Graduate Thesis Or Dissertation

 

High resolution ionization-detected simulated Raman spectroscopy Public Deposited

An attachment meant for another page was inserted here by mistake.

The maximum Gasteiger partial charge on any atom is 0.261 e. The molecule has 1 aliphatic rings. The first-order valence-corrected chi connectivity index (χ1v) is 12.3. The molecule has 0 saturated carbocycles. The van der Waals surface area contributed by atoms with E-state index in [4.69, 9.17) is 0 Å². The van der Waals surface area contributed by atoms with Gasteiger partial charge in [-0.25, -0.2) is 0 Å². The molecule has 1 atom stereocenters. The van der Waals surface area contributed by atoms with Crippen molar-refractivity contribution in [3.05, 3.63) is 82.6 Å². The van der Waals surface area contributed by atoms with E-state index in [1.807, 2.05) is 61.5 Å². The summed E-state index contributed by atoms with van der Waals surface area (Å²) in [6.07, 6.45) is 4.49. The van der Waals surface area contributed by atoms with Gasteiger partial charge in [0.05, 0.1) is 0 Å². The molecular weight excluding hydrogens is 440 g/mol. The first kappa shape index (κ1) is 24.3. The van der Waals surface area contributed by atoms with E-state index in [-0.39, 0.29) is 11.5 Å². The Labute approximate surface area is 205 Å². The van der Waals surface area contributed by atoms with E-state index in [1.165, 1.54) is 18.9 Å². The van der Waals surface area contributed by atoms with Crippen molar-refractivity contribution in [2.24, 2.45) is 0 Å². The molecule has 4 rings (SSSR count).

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  • A new experimental apparatus was built at Oregon State University to perform high resolution stimulated Raman spectroscopy in a pulsed molecular jet at state densities of the order of 10¹¹ cm⁻³. The technique uses a stimulated Raman step to first populate a vibrational/rotational level and then a resonantly enhanced multiphoton ionization (REMPI) step to subsequently probe the Raman pumped upper state. The resulting ions are accelerated down a Wiley-McLaren time of flight mass spectrometer (with mass resolution of 182 amu) and are detected with a home built microchannel plate detector, making mass selective Raman spectroscopy possible. Instrumental linewidths of 0.001 cm⁻¹ were demonstrated for benzene transitions, possibly being the highest resolution yet obtained for stimulated Raman spectroscopy. One reason for this narrow linewidth is that all the spectroscopy is performed in a cold molecular beam. This is advantageous because the rotationally resolved spectra are simplified to a great extent due to the low rotational temperatures (on the order of 10 K) and the collisional and Doppler contributions to the linewidths are reduced to less than the instrumental resolution. This form of ionization-detected stimulated Raman spectroscopy (IDSRS) was performed on N2 for the first time. This is important because nitrogen was ionized using a difficult 2 + 2 REMPI step for detection of the Raman signal. Even so, the detection limit was improved by a factor of 10⁴ over optical stimulated Raman spectroscopy. These results demonstrate that IDSRS is not limited to the aromatic molecular systems (which are easily ionized with 1 + 1 REMPI) that have been studied almost exclusively to date. Finally, the unusually high resolution of this experiment has enabled a qualitative study of the AC Stark splittings that come about through the induced dipole moment of the benzene molecule. To model the experimental spectra it was determined that good fits can only be achieved by including saturation and temporaVspatial broadening with the Stark splittings. Due to the unique power dependent lineshapes of the Stark split rotational transitions, the Stark effect can be a useful spectroscopic tool for Raman rotational assignments within a particular vibrational band.
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